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Author Topic: The Government Cannot Outlaw Bitcoin, it's Impossible!  (Read 6263 times)
BTC_Junkie
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August 12, 2011, 06:09:12 PM
 #21

America is a nation of the people, by the people. If your president are going to ban bitcoin, just go to the street and vote another candidate who are for bitcoin.

... With 1 election every 4 years its not very easy to do.

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August 12, 2011, 06:12:50 PM
 #22

Not to mention most candidates ride the fence to get elected and then do what they want anyway (congress or the pres), or do whatever lobbyist pays the most money asks for Wink

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August 12, 2011, 06:48:19 PM
 #23

Bitcoin transactions will be added to the taxcode at some point.

Likely it'll be treated the same as any other foreign currency: you pay taxes on your profits when you convert them into your home country currency. (I suspect it should be treated like that already, especially if your profits are HUGE, and you want to stay safe and avoid IRS audits and jail)

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August 12, 2011, 07:06:45 PM
 #24

America is a nation of the people, by the people. If your president are going to ban bitcoin, just go to the street and vote another candidate who are for bitcoin.

LOL!!!

You must have read these United States' Constitution and thought that it had anything to do with our government.

Government is now of the corporations, by the corporations. And whichever corporations can spend the most on advertisements for presidential candidates which will sway the sheeple into voting for what they want wins.

See Germany circa 1940s...

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August 12, 2011, 07:35:32 PM
 #25

Anyone care to explain here just how a government can attempt to outlaw bitcoin?

By outlawing the use of the concept rather than any particular implementation of it.

The law and associated penalties would only need be harsh enough to destroy market confidence.  It wouldn't take that much.

You cannot outlaw the use of a concept that injures nobody.
Destroying market confidence may be almost impossible as well, because no matter what anyone says, i'll always have bitcoins if I choose liberty over security.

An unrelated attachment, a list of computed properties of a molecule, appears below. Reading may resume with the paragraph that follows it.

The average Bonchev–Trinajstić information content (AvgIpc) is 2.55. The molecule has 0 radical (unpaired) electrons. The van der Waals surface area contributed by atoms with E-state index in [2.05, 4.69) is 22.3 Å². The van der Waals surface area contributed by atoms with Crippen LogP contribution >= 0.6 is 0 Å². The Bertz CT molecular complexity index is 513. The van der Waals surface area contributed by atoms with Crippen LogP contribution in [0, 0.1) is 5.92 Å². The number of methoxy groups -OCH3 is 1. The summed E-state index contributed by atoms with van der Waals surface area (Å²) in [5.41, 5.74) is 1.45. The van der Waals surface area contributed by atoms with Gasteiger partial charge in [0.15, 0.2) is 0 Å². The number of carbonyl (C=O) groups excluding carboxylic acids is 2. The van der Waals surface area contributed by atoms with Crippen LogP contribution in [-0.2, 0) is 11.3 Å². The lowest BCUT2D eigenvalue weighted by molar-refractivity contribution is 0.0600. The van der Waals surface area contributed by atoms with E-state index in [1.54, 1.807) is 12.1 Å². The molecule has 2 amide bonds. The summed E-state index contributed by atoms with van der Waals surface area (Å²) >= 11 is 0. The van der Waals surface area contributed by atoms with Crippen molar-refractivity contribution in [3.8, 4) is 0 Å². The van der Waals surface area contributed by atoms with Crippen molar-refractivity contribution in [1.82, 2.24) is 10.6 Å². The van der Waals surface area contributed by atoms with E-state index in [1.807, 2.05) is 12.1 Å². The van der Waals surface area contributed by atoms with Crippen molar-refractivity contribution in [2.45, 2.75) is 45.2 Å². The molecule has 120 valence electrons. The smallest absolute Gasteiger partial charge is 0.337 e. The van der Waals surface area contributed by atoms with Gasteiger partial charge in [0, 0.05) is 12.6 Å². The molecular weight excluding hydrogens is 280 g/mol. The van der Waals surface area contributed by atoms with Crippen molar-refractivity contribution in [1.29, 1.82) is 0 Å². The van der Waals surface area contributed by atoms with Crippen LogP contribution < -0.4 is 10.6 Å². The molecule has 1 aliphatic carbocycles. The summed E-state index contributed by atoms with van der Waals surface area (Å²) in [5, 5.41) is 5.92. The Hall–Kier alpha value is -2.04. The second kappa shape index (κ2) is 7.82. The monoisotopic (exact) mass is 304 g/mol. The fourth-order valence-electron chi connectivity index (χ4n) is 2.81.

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August 12, 2011, 07:39:26 PM
 #26

I think the theory is that the governments will collude and force all supporting sites to shut down.  What happens when you are no longer to move money into and out of an exchange?  I know the long term hope is that we no longer will need exchanges, but I think it's a required mid term step.

I read this article about egold and it scared me.   http://www.wired.com/threatlevel/2009/06/e-gold/

In order to shut down all supporting sites, they would have to force foreign governments to work for them, to do their dirty work. I don't think Antigua is getting rid of their pro gambling laws because the US government is losing business to offshore entities acting illegally against the interests of American citizens. So, they may be able to shut down Tradehill, but they cannot touch Mt Gox from the US, unless they go after Mark personally, then there are always more exchanges.

E-Gold was stored physically somewhere, was not it's own currency, since it took US deposits to convert, it could actually be considered a money laundering operation. Bitcoin is not. Your not buying something that represents currency, it's actual currency.

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August 12, 2011, 07:40:30 PM
 #27

In order for the government to effectively outlaw bitcoin, they would have to outlaw the exchanging of encrypted numerical data. Nothing short of this, could effect bitcoin, legally.